Pinkow had done well at Giants Stadium and was waiting to hear feedback when his life changed forever one rainy day in May 1997 on Underhill Boulevard in Syosset. On a day Pinkow remembers as otherwise ordinary, the driver of the car Pinkow was riding in hit a puddle, sending the car careening across to the other side of the road as the driver lost control. Pinkow’s side of the car hit a tree, the impact severing his spine.
After a brief stay at North Shore University Hospital Manhasset, Pinkow checked into Kessler Rehabilitation Center in New Jersey, where he did in-patient rehabilitation for two and a half months.
“They teach you everything over from scratch- how to dress, how to eat…everyday activities that you need to lead an independent life,” remembered Pinkow.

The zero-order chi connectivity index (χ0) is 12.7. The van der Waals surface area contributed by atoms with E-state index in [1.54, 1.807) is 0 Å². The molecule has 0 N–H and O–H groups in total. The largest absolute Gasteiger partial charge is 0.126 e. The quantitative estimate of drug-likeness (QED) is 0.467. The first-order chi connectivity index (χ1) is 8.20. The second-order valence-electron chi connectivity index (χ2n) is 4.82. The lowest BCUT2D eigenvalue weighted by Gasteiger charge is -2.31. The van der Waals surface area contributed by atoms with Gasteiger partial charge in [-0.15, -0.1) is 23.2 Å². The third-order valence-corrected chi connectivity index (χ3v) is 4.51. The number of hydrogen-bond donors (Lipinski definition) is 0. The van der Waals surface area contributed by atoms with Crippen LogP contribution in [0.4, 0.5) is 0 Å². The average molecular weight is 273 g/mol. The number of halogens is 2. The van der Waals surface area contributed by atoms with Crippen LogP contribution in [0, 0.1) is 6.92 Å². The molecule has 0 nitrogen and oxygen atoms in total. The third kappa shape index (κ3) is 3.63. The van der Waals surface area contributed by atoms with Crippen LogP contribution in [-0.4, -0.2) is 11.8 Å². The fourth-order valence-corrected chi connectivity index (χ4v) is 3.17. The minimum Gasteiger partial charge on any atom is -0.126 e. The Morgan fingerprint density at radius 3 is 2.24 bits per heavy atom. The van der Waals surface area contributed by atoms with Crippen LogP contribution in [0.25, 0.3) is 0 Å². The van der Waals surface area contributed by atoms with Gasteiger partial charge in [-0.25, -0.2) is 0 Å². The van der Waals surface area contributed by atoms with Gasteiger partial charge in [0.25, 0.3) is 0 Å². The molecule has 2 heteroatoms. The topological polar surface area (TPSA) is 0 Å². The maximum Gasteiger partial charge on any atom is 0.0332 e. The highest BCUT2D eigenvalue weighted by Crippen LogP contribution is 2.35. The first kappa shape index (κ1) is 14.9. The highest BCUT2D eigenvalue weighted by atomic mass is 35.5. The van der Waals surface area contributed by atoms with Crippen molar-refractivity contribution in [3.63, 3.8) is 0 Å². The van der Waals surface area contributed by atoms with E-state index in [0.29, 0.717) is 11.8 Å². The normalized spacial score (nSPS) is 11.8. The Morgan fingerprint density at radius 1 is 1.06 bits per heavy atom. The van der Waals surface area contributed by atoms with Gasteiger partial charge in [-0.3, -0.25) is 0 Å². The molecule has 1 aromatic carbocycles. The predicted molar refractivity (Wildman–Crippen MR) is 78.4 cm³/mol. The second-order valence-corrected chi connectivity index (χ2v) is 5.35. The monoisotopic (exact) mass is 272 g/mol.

After regaining the ability to perform many everyday tasks, Pinkow completed a year and a half of outpatient therapy at Kessler, and later on at Abilities in Albertson. He resumed his studies at Syosset High School that fall, going back and forth to rehab after school. Wanting to stay close to home, he enrolled at Hofstra University after graduation, majoring in liberal arts.
Despite his progress with rehabilitation and in academics, there was still a void in Pinkow’s life that used to be filled by sports, especially football. While at Hofstra, Pinkow was introduced to wheelchair basketball by a friend, and “that was that”: he had found his sport. He still plays basketball today.
As well as Pinkow has adapted to life with a spinal cord injury, he and his parents have always harbored a strong hope that it isn’t permanent. Soon after the car accident, Pinkow’s family, along with several other families who had a son or daughter with a spinal cord injury, worked together to form the Spinal Cord Injury Project (SCIP) at the W.M. Keck Center for Collaborative Neuroscience at Rutgers University. All of the money the project raises, $4.5 million to date, goes toward research for a cure.